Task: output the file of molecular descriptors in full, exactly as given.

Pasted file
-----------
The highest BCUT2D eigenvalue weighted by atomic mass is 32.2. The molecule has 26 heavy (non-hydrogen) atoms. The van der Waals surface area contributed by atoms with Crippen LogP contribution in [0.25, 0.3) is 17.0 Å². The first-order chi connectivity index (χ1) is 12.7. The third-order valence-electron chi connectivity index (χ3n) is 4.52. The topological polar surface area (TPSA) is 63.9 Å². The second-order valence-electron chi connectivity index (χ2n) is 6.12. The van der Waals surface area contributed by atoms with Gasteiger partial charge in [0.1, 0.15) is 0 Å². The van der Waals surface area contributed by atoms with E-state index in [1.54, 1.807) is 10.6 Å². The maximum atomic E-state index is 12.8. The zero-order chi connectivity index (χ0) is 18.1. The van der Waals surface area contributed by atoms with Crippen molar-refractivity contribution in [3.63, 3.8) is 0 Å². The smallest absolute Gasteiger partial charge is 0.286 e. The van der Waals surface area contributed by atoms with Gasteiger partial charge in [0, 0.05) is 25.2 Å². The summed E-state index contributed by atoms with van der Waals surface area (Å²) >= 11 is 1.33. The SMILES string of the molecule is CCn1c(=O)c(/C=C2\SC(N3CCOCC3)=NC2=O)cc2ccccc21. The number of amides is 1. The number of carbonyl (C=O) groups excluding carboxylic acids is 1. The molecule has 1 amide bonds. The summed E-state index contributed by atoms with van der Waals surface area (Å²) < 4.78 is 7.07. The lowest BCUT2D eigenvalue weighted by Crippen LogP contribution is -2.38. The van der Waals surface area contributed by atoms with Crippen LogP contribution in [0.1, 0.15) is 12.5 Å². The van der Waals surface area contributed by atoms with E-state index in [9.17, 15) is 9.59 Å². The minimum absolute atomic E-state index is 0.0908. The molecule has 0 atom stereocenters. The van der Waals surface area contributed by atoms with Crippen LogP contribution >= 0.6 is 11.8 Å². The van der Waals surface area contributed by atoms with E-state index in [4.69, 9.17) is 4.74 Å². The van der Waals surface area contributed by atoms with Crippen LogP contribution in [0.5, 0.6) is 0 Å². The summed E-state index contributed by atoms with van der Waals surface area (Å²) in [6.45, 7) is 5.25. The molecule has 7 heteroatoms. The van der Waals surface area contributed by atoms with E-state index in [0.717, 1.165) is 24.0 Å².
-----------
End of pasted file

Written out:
The highest BCUT2D eigenvalue weighted by atomic mass is 32.2. The molecule has 26 heavy (non-hydrogen) atoms. The van der Waals surface area contributed by atoms with Crippen LogP contribution in [0.25, 0.3) is 17.0 Å². The first-order chi connectivity index (χ1) is 12.7. The third-order valence-electron chi connectivity index (χ3n) is 4.52. The topological polar surface area (TPSA) is 63.9 Å². The second-order valence-electron chi connectivity index (χ2n) is 6.12. The van der Waals surface area contributed by atoms with Gasteiger partial charge in [0.1, 0.15) is 0 Å². The van der Waals surface area contributed by atoms with E-state index in [1.54, 1.807) is 10.6 Å². The maximum atomic E-state index is 12.8. The zero-order chi connectivity index (χ0) is 18.1. The van der Waals surface area contributed by atoms with Crippen molar-refractivity contribution in [3.63, 3.8) is 0 Å². The smallest absolute Gasteiger partial charge is 0.286 e. The van der Waals surface area contributed by atoms with Gasteiger partial charge in [0, 0.05) is 25.2 Å². The summed E-state index contributed by atoms with van der Waals surface area (Å²) >= 11 is 1.33. The SMILES string of the molecule is CCn1c(=O)c(/C=C2\SC(N3CCOCC3)=NC2=O)cc2ccccc21. The number of amides is 1. The number of carbonyl (C=O) groups excluding carboxylic acids is 1. The molecule has 1 amide bonds. The summed E-state index contributed by atoms with van der Waals surface area (Å²) < 4.78 is 7.07. The lowest BCUT2D eigenvalue weighted by Crippen LogP contribution is -2.38. The van der Waals surface area contributed by atoms with Crippen LogP contribution in [0.1, 0.15) is 12.5 Å². The van der Waals surface area contributed by atoms with E-state index in [9.17, 15) is 9.59 Å². The minimum absolute atomic E-state index is 0.0908. The molecule has 0 atom stereocenters. The van der Waals surface area contributed by atoms with Crippen LogP contribution >= 0.6 is 11.8 Å². The van der Waals surface area contributed by atoms with E-state index in [4.69, 9.17) is 4.74 Å². The van der Waals surface area contributed by atoms with Crippen LogP contribution in [0.5, 0.6) is 0 Å². The summed E-state index contributed by atoms with van der Waals surface area (Å²) in [6.45, 7) is 5.25. The molecule has 7 heteroatoms. The van der Waals surface area contributed by atoms with E-state index in [0.717, 1.165) is 24.0 Å².